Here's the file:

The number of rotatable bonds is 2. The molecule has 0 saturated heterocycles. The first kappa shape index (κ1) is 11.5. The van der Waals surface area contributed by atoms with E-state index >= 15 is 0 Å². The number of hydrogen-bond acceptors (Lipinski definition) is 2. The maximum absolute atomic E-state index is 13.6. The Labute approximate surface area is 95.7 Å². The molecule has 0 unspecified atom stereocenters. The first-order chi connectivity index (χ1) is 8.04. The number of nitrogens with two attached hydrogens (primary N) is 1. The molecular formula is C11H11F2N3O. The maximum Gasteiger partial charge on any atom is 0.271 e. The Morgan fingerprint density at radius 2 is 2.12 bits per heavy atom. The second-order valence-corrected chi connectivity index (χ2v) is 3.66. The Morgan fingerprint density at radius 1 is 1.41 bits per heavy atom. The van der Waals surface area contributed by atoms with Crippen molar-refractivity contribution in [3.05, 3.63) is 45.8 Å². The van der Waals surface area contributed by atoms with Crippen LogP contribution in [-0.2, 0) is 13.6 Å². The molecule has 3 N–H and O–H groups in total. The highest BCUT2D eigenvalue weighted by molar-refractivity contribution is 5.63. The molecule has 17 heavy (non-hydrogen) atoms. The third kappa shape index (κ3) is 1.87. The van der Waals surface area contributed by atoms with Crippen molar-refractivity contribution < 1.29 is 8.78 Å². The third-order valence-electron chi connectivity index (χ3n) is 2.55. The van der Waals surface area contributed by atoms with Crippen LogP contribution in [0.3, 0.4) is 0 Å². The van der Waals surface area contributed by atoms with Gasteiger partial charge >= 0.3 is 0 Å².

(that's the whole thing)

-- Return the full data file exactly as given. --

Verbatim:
The number of rotatable bonds is 2. The molecule has 0 saturated heterocycles. The first kappa shape index (κ1) is 11.5. The van der Waals surface area contributed by atoms with E-state index >= 15 is 0 Å². The number of hydrogen-bond acceptors (Lipinski definition) is 2. The maximum absolute atomic E-state index is 13.6. The Labute approximate surface area is 95.7 Å². The molecule has 0 unspecified atom stereocenters. The first-order chi connectivity index (χ1) is 8.04. The number of nitrogens with two attached hydrogens (primary N) is 1. The molecular formula is C11H11F2N3O. The maximum Gasteiger partial charge on any atom is 0.271 e. The Morgan fingerprint density at radius 2 is 2.12 bits per heavy atom. The second-order valence-corrected chi connectivity index (χ2v) is 3.66. The Morgan fingerprint density at radius 1 is 1.41 bits per heavy atom. The van der Waals surface area contributed by atoms with Crippen molar-refractivity contribution in [3.05, 3.63) is 45.8 Å². The van der Waals surface area contributed by atoms with Crippen LogP contribution in [-0.2, 0) is 13.6 Å². The molecule has 3 N–H and O–H groups in total. The highest BCUT2D eigenvalue weighted by molar-refractivity contribution is 5.63. The molecule has 17 heavy (non-hydrogen) atoms. The third kappa shape index (κ3) is 1.87. The van der Waals surface area contributed by atoms with Crippen molar-refractivity contribution < 1.29 is 8.78 Å². The third-order valence-electron chi connectivity index (χ3n) is 2.55. The van der Waals surface area contributed by atoms with Crippen LogP contribution in [0.3, 0.4) is 0 Å². The van der Waals surface area contributed by atoms with Gasteiger partial charge >= 0.3 is 0 Å².